October 14th, 2020

Why is honesty so difficult for some folks? Lying is so common that it seems all but accepted, even from leaders who should be the most trustworthy. Being forthright requires transparency and confidence; it demands self-awareness and responsibility. Most of all, honesty requires character. For those who lack virtue, lying is simply second nature and is often easier than telling the truth. Wouldn’t it be nice if everyone were honest?

Social media inspiration

A pastor’s recent twitter post relayed a refreshing anecdote that provides some measure of hope. The Rev. Dr. Heath unexpectedly saw one of her parishioners at town hall. The parishioner’s husband had recently passed away. The pastor posted: “His [the husband’s] absentee ballot arrived yesterday. She [the widowed parishioner] was turning it in unused. She told me he’d so wanted to vote in this election. Don’t let the scare tactics fool you. There is still honor.” How refreshing to hear an example of someone going out of the way to do the right thing!

For sale

You cannot purchase integrity; trust is earned over time and experience in relationships. We learn whom we can count on and to what degree. Saying what we mean and doing what we say is always a good policy, but none of us are perfect. When we mess up, we confess our mistakes and publicly acknowledge our part in the incident. As followers of Christ, we must always strive to be honest. Period. The way we live our lives might be the only sermon that some ever experience. Being honest reveals the character of our good God who never breaks a promise.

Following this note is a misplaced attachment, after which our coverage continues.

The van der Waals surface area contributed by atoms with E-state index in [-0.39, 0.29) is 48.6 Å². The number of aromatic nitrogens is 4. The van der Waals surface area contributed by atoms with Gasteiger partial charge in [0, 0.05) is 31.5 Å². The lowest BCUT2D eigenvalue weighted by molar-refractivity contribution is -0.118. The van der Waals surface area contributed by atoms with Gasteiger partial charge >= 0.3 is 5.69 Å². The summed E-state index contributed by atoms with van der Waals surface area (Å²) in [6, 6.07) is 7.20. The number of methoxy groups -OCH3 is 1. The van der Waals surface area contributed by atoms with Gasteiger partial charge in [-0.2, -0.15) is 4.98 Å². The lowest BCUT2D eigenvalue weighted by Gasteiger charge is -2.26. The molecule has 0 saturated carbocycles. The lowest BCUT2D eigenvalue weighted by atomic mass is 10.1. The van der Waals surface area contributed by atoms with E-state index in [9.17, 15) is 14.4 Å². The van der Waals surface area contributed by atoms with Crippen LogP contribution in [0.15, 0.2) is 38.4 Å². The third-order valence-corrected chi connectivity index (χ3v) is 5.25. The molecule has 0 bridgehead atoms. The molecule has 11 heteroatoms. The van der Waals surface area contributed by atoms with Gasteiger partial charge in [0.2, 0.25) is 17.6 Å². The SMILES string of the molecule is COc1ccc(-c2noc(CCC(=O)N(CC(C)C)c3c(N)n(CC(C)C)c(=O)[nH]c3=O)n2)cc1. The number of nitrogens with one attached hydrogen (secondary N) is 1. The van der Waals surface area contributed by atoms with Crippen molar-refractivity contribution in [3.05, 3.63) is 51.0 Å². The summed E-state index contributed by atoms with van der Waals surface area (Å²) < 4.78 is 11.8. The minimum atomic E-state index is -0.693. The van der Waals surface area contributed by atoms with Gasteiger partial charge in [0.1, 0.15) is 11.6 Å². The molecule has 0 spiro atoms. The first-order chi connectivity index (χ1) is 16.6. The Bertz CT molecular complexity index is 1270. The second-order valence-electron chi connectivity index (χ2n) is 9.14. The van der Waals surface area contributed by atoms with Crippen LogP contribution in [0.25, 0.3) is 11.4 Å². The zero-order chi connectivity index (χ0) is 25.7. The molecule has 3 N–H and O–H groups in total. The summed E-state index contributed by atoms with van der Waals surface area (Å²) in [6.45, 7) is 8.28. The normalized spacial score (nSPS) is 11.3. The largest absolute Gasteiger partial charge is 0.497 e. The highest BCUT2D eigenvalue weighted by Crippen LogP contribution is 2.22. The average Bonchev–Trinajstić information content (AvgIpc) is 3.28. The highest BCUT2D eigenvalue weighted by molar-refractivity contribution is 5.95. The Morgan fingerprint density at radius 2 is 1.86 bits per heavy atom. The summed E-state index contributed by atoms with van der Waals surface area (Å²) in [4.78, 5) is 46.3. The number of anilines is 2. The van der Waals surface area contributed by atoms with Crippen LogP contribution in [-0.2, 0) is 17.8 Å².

Question of the day: When is the first time you remember lying?
Focal scriptures: 1 Samuel 24:1-11; Proverbs 11:1-6; Matthew 22:15-22

For a complete lesson on this topic visit LinC.

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